Hollywood loves doomsday “bad weather” scenarios (see, for instance, the 2004 disaster flick The Day After Tomorrow in which an ice age sets in over just a few days), but do we really need to worry about a violent climate swing anytime soon? Nobody knows. “People didn’t even know this was happening until recently,” says Riley after we watch the fireball video. He’s talking about the bubbling methane, but he could just as easily be referring to other processes that IMPACTS projects are examining, such as the accelerating breakup of Antarctica’s ice sheet. “It’s complicated because the system’s so complicated. There are so many things that we’re still learning about,” Riley continues.
The forecast for our climate is already pretty grim. The United Nations’ Intergovernmental Panel on Climate Change (IPCC), the leading body for compiling climate change science, predicts that continuing greenhouse gas emissions will cause global temperatures to warm by as much as seven degrees Fahrenheit by the year 2099, and that sea level will rise over the next century, with harmful effects on human health, economies, and ecosystems worldwide. Closer to home, a report released earlier this year by the state of California, based on the IPCC’s data, warns that “extreme events from heat waves, floods, droughts, wildfires, and bad air quality are likely to become more frequent in the future and pose serious challenges to Californians.”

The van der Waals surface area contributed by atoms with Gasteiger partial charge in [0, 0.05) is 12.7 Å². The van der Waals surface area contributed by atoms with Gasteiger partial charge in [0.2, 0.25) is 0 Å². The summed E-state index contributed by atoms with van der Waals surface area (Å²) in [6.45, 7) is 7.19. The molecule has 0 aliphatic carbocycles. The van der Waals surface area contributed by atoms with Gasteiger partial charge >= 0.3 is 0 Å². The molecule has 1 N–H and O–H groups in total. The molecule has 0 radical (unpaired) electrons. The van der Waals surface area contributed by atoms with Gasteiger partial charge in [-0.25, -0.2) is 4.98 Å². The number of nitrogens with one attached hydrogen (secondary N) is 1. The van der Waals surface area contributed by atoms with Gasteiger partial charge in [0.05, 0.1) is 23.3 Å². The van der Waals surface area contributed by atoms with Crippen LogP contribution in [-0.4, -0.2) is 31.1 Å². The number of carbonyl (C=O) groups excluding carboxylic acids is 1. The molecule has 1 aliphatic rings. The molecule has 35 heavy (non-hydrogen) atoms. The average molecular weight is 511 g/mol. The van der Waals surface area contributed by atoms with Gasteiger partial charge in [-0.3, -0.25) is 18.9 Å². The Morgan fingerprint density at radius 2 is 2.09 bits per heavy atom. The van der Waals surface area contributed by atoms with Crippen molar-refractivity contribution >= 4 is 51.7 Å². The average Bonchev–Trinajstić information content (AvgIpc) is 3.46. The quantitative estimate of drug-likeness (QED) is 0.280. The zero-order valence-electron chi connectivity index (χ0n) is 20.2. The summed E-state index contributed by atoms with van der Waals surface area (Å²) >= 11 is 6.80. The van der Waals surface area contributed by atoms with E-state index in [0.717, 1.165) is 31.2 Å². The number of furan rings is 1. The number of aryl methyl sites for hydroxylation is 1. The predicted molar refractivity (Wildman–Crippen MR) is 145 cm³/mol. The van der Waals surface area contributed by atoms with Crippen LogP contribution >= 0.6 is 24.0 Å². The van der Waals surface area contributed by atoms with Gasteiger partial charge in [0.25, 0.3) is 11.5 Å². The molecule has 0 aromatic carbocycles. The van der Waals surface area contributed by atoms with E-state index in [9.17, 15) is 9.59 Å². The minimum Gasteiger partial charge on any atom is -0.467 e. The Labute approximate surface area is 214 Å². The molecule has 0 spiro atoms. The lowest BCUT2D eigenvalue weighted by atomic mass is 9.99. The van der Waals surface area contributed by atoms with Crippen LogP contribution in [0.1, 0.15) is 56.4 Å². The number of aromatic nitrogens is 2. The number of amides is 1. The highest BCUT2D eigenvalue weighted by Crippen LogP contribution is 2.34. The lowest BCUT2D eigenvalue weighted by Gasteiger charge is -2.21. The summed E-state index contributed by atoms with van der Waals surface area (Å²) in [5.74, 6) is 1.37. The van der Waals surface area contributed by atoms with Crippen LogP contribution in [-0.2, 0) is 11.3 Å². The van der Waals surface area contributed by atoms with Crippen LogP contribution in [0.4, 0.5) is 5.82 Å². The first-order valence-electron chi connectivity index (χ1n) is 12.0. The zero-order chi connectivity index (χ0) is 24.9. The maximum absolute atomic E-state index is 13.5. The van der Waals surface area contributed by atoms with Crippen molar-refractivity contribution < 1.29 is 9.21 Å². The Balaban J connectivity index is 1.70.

The magnitude of the changes we’ll face will likely depend on how much and how quickly we cut our greenhouse
gas emissions. The IPCC bases its scenarios on variables like population growth and fossil fuel use, using them to predict how the climate will react under different conditions. Yet the natural processes the IMPACTS team is studying—like the methane escaping from the thermokarst lakes—are missing from the climate models currently produced by research and government agencies worldwide. These previously unstudied factors could substantially alter the climate outlook even under the same emissions scenarios—though nobody knows exactly to what extent. The science just hasn’t been done. “Representing this type of change in models that can project the future of the climate has been really challenging,” Collins says. “It’s only recently become possible from a scientific and a computational perspective. We’re poised to do this now in kind of a unified framework